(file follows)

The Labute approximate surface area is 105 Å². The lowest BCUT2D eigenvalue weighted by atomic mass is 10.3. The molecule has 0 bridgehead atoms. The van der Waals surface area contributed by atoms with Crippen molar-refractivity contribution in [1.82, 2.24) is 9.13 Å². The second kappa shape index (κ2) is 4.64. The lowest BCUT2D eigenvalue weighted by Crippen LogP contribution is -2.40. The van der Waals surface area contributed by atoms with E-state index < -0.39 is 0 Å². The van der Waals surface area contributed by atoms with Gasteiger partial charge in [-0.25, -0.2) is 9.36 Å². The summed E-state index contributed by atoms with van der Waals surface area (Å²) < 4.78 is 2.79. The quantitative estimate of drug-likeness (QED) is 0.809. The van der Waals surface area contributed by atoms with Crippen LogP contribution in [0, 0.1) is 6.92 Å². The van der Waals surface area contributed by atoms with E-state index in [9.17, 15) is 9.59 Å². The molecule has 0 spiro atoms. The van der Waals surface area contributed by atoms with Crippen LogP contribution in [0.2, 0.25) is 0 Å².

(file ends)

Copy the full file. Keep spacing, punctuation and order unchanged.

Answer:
The Labute approximate surface area is 105 Å². The lowest BCUT2D eigenvalue weighted by atomic mass is 10.3. The molecule has 0 bridgehead atoms. The van der Waals surface area contributed by atoms with Crippen molar-refractivity contribution in [1.82, 2.24) is 9.13 Å². The second kappa shape index (κ2) is 4.64. The lowest BCUT2D eigenvalue weighted by Crippen LogP contribution is -2.40. The van der Waals surface area contributed by atoms with E-state index < -0.39 is 0 Å². The van der Waals surface area contributed by atoms with Gasteiger partial charge in [-0.25, -0.2) is 9.36 Å². The summed E-state index contributed by atoms with van der Waals surface area (Å²) < 4.78 is 2.79. The quantitative estimate of drug-likeness (QED) is 0.809. The van der Waals surface area contributed by atoms with Crippen LogP contribution in [0, 0.1) is 6.92 Å². The van der Waals surface area contributed by atoms with E-state index in [9.17, 15) is 9.59 Å². The molecule has 0 spiro atoms. The van der Waals surface area contributed by atoms with Crippen LogP contribution in [0.2, 0.25) is 0 Å².